This is post is one not everyone will want to read. I need to write about the self-harming that all too often is part of the post-traumatic stress that can result from surgery in early infancy.
Why do I feel the need to open up the subject of self-harming?
Because it is so often part of trauma, so common and yet so rarely mentioned.
What do I expect to gain from writing about my self-harming?
For those who self-harm or have done so, I hope they will realise they are not as alone as they may feel.
For those who are close to a self-harmer (whether they realise it or not) I trust that reading my story will make them more aware of what usually causes self-harming and how they could become part of the self-harmer’s healing.
I deeply appreciate those who have expressed their respect, admiration or appreciation of my honesty and openness on this blogsite. I clearly do feel very deeply and passionately about my subject in all its forms and complexity. At my age I am thankfully well beyond my blogs affecting my nearest and dearest, myself and my work.
What is self-harming or self-injuring?
It is defined as the intentional, direct injuring of body tissue, usually without suicidal intentions. It may involve piercing, cutting, burning, banging or hitting body parts, and even poisoning. I am grateful that I self-harmed in only a very mild way, although I managed to do all four of the kinds of self-harming mentioned, and over a considerable time.
It should be noted that those affected by PTSD can also harm themselves in non-physical ways, showing their pain by unusual behaviour in many forms.
Why did I self-harm?
I was very rational about it. At the time I was very obsessed (and in a very private way) about the 10 x 3 cm scar on the middle of my body left by surgery for pyloric stenosis only a couple of weeks after my birth.
I wanted to experiment what would have caused this scar, what the cutting and stitching must have felt like, how the wounds healed, and what kind of tissue this kind of scar consisted of on and below the surface. Like most self-harmers I did all this without anybody knowing or even noticing, in high secrecy. Unlike many self-harmers I did not slash my arms, legs, or torso: I just worked on my scars. This meant I kept my scarred belly out of sight for more years than it would otherwise have taken me to come to terms with having a very obvious surgical scar.
Only well after reaching adulthood did I ever talk about my self-harming, and then only with my wife; she had some reasonable difficulty understanding me about this, although she has always made it clear that she loves and accepts me regardless of some inscrutabilities!
It is only in recent years that I have come to understand my self-harming more fully. My experimenting and attempts at re-experiencing were in fact only the tip of a kind of iceberg. I have learnt that self-harming in its various forms is a common sign of several conditions, including (in my case) trauma that has not been treated appropriately. My self-harming expressed my loneliness and alienation, frustration and even anger and hatred, and indeed self-punishment. It was also a coping mechanism to relieve my emotional pain. I now recognise all these feelings in this part of my life story.
The trauma of my surgery and all that went with it had been experienced by my body even though my mind was incapable of recording and recalling it. I believe my self-harming was part of my instinctive self-healing, as I re-imagined, re-experienced and explored what happened to my self so that I could integrate and calibrate my body’s memories and my powerful emotions. Dr Louis Tinnin has written very simply and accurately about recognising and treating trauma stress, and I have created a link (see BlogRoll at right) to the Freedom’s Calling videos at the Women of Grace website which has valuable video material on the same subject.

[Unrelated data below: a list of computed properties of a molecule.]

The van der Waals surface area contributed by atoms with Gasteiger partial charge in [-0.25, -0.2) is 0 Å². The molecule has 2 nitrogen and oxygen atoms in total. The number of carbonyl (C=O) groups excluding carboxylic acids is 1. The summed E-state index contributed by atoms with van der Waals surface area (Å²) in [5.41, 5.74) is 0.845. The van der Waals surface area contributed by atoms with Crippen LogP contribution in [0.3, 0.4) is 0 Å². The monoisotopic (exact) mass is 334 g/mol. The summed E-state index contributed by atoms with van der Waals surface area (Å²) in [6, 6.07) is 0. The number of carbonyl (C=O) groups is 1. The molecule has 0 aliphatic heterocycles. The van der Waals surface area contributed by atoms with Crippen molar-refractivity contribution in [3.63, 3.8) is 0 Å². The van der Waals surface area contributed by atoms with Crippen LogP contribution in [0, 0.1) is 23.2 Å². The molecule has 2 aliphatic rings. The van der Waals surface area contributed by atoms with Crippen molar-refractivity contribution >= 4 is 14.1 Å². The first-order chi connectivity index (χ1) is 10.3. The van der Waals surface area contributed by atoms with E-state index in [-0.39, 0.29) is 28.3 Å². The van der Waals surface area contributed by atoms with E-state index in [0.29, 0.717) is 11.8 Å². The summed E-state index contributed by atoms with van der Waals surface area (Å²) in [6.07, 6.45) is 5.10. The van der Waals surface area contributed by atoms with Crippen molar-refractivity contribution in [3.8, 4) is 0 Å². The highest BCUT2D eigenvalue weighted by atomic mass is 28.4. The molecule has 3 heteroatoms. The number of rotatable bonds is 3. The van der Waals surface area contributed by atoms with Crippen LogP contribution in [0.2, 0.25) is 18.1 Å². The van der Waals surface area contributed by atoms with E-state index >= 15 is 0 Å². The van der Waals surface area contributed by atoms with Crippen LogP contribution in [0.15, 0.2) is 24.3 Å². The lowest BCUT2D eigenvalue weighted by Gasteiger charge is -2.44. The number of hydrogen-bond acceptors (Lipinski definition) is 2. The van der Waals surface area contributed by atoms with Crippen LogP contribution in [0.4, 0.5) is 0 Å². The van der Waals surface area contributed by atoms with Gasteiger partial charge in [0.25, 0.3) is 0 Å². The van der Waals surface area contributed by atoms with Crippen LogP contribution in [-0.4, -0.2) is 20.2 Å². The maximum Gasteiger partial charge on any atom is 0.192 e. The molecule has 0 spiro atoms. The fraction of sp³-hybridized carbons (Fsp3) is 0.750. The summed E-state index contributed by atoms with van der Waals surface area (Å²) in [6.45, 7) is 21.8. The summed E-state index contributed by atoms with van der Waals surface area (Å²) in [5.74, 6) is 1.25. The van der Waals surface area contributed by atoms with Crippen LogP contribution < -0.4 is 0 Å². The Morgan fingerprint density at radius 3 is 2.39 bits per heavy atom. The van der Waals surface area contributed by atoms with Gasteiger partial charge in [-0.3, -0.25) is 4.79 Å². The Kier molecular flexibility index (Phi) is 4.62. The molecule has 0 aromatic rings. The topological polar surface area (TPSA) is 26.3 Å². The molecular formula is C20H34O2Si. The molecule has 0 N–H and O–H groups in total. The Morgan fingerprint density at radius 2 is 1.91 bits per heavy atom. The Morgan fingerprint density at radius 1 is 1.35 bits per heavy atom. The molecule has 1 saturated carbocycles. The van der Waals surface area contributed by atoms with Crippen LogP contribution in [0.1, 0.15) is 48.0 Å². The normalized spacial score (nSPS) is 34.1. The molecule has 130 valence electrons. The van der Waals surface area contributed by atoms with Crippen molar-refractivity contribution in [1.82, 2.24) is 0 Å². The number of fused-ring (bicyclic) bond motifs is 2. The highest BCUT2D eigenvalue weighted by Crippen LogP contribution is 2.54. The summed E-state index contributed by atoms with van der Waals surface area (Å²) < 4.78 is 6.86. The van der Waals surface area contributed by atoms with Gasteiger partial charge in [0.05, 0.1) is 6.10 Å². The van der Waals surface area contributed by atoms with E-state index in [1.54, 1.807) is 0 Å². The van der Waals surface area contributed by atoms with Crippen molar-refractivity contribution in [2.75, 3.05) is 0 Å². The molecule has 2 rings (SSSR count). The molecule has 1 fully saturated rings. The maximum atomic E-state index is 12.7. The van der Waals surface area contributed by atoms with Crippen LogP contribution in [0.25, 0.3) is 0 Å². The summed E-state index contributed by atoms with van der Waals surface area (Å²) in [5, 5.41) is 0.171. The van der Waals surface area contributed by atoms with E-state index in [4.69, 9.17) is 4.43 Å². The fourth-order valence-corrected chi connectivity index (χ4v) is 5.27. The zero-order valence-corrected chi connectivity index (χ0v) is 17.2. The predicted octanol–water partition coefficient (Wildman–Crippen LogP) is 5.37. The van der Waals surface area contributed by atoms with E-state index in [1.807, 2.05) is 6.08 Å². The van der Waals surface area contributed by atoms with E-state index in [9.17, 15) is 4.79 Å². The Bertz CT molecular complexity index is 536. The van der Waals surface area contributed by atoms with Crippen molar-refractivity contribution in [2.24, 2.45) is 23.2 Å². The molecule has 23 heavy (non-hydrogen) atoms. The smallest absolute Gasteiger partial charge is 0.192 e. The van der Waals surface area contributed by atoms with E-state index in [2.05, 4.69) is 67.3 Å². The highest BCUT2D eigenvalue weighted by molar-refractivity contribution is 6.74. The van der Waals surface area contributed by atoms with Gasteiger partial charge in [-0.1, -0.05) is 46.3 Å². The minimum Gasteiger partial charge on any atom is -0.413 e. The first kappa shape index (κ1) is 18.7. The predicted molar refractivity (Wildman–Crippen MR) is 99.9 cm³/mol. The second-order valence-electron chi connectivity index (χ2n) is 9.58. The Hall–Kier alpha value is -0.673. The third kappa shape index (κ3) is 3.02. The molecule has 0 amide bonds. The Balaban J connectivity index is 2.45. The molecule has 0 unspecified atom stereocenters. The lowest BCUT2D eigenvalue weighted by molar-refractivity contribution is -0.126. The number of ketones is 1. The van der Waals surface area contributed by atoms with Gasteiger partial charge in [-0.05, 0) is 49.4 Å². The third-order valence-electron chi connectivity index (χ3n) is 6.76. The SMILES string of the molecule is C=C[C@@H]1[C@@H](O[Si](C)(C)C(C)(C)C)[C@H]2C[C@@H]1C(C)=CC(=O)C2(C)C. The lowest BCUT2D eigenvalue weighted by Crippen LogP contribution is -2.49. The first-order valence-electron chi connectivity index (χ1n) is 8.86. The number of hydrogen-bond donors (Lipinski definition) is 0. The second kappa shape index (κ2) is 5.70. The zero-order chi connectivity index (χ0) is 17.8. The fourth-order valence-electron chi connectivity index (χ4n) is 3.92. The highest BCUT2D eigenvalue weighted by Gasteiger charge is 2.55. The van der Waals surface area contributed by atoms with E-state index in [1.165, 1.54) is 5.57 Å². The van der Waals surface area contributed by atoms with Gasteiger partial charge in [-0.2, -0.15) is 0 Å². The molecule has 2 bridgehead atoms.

What might have helped me to avoid or reduce my self-harming?
Could I instead have worked through the trauma caused by my having had infant surgery? Today we have a much greater understanding of this whole subject, and this knowledge is shared by far greater part of the population in developed countries like mine. My counsel on how we can reduce the long-term effect of trauma on children must therefore not be seen as a criticism of my parents or medical lifesavers.
Pediatric doctors need to work towards healing the mind and soul as well as the presenting physical condition. In my work I have seen far too many doctors speak mere facts and deliberately leave the patient’s total needs for others to deal with. The parents of a very sick baby need much more than successful surgery, and so does the baby!
Parents must document and communicate their infant’s survival story. My parents not only refused to talk about my surgery; they made no photos, kept no diary, and destroyed the only bit of my survival story I have ever known existed: my weight chart. Sadly, mine is not only a wartime austerity story: on the web many survivors tell us their parents told them nothing, not even what caused their scar. Other parents resort to joking that would paralyse most children from ever raising the subject again.
Therapists and counsellors can teach us all so much about trauma: causes, recognition and healing. I plead with them to make their knowledge and skills more widely accessible. During my life’s work I have helped many people as a pastor and chaplain at very little or no cost to them. As a result I am like most people (even in prosperous Australia) in not being able to afford the high cost of a trauma therapist. It simply was never on my horizon! How I would have loved to hear and read what I now learn via the internet.
Which brings me back to why I’m here blogging!